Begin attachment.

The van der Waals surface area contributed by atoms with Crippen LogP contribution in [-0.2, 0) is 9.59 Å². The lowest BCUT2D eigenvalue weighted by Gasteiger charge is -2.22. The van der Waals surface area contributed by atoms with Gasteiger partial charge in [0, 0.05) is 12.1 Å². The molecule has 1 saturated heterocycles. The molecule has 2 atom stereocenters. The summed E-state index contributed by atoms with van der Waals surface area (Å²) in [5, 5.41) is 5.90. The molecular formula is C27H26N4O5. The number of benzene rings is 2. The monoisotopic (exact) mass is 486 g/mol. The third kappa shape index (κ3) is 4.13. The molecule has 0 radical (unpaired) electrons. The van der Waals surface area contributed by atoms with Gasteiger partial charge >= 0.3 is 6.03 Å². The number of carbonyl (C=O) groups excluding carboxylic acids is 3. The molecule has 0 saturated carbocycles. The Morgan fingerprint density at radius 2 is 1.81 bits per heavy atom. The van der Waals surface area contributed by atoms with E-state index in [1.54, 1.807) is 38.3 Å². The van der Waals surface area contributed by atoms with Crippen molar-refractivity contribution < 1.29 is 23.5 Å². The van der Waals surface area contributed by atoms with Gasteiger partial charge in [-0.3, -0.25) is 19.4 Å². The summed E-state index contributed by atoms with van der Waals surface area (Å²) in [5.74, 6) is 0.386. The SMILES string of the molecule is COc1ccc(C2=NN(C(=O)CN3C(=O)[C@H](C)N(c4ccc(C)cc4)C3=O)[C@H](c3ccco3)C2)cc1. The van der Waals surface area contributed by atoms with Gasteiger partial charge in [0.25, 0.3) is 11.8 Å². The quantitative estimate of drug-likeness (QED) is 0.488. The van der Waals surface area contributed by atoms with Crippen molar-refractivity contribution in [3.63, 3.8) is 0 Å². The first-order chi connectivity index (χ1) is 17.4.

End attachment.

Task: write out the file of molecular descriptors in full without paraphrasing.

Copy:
The van der Waals surface area contributed by atoms with Crippen LogP contribution in [-0.2, 0) is 9.59 Å². The lowest BCUT2D eigenvalue weighted by Gasteiger charge is -2.22. The van der Waals surface area contributed by atoms with Gasteiger partial charge in [0, 0.05) is 12.1 Å². The molecule has 1 saturated heterocycles. The molecule has 2 atom stereocenters. The summed E-state index contributed by atoms with van der Waals surface area (Å²) in [5, 5.41) is 5.90. The molecular formula is C27H26N4O5. The number of benzene rings is 2. The monoisotopic (exact) mass is 486 g/mol. The third kappa shape index (κ3) is 4.13. The molecule has 0 radical (unpaired) electrons. The van der Waals surface area contributed by atoms with Gasteiger partial charge >= 0.3 is 6.03 Å². The number of carbonyl (C=O) groups excluding carboxylic acids is 3. The molecule has 0 saturated carbocycles. The Morgan fingerprint density at radius 2 is 1.81 bits per heavy atom. The van der Waals surface area contributed by atoms with E-state index in [1.54, 1.807) is 38.3 Å². The van der Waals surface area contributed by atoms with Crippen molar-refractivity contribution < 1.29 is 23.5 Å². The van der Waals surface area contributed by atoms with Gasteiger partial charge in [-0.3, -0.25) is 19.4 Å². The summed E-state index contributed by atoms with van der Waals surface area (Å²) in [5.74, 6) is 0.386. The SMILES string of the molecule is COc1ccc(C2=NN(C(=O)CN3C(=O)[C@H](C)N(c4ccc(C)cc4)C3=O)[C@H](c3ccco3)C2)cc1. The van der Waals surface area contributed by atoms with Gasteiger partial charge in [0.25, 0.3) is 11.8 Å². The quantitative estimate of drug-likeness (QED) is 0.488. The van der Waals surface area contributed by atoms with Crippen molar-refractivity contribution in [3.63, 3.8) is 0 Å². The first-order chi connectivity index (χ1) is 17.4.